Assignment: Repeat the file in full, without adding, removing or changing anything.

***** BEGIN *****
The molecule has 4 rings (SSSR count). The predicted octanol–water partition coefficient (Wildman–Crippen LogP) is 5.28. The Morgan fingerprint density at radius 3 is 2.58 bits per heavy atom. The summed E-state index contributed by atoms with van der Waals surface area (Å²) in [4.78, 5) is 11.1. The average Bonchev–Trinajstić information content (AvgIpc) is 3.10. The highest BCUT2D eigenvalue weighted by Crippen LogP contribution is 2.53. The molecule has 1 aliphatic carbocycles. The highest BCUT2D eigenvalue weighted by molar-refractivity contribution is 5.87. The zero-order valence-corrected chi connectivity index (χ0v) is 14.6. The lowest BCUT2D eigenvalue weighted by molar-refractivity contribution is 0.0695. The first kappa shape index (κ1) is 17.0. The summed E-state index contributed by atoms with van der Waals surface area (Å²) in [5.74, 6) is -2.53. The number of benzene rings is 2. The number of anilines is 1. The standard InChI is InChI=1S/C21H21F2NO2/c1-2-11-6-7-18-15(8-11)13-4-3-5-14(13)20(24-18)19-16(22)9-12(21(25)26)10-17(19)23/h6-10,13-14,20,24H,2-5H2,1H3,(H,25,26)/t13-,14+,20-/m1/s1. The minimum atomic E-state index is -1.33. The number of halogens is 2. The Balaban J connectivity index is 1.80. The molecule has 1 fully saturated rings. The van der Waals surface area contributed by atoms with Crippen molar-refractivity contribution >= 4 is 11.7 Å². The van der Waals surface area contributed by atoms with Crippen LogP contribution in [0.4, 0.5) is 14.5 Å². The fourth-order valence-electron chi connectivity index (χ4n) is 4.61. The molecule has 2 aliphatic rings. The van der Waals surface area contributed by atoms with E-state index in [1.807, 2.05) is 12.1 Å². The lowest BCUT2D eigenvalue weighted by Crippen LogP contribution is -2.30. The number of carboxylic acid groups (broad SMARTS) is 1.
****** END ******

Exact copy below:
The molecule has 4 rings (SSSR count). The predicted octanol–water partition coefficient (Wildman–Crippen LogP) is 5.28. The Morgan fingerprint density at radius 3 is 2.58 bits per heavy atom. The summed E-state index contributed by atoms with van der Waals surface area (Å²) in [4.78, 5) is 11.1. The average Bonchev–Trinajstić information content (AvgIpc) is 3.10. The highest BCUT2D eigenvalue weighted by Crippen LogP contribution is 2.53. The molecule has 1 aliphatic carbocycles. The highest BCUT2D eigenvalue weighted by molar-refractivity contribution is 5.87. The zero-order valence-corrected chi connectivity index (χ0v) is 14.6. The lowest BCUT2D eigenvalue weighted by molar-refractivity contribution is 0.0695. The first kappa shape index (κ1) is 17.0. The summed E-state index contributed by atoms with van der Waals surface area (Å²) in [5.74, 6) is -2.53. The number of benzene rings is 2. The number of anilines is 1. The standard InChI is InChI=1S/C21H21F2NO2/c1-2-11-6-7-18-15(8-11)13-4-3-5-14(13)20(24-18)19-16(22)9-12(21(25)26)10-17(19)23/h6-10,13-14,20,24H,2-5H2,1H3,(H,25,26)/t13-,14+,20-/m1/s1. The minimum atomic E-state index is -1.33. The number of halogens is 2. The Balaban J connectivity index is 1.80. The molecule has 1 fully saturated rings. The van der Waals surface area contributed by atoms with Crippen molar-refractivity contribution >= 4 is 11.7 Å². The van der Waals surface area contributed by atoms with Crippen LogP contribution in [0.4, 0.5) is 14.5 Å². The fourth-order valence-electron chi connectivity index (χ4n) is 4.61. The molecule has 2 aliphatic rings. The van der Waals surface area contributed by atoms with E-state index in [1.807, 2.05) is 12.1 Å². The lowest BCUT2D eigenvalue weighted by Crippen LogP contribution is -2.30. The number of carboxylic acid groups (broad SMARTS) is 1.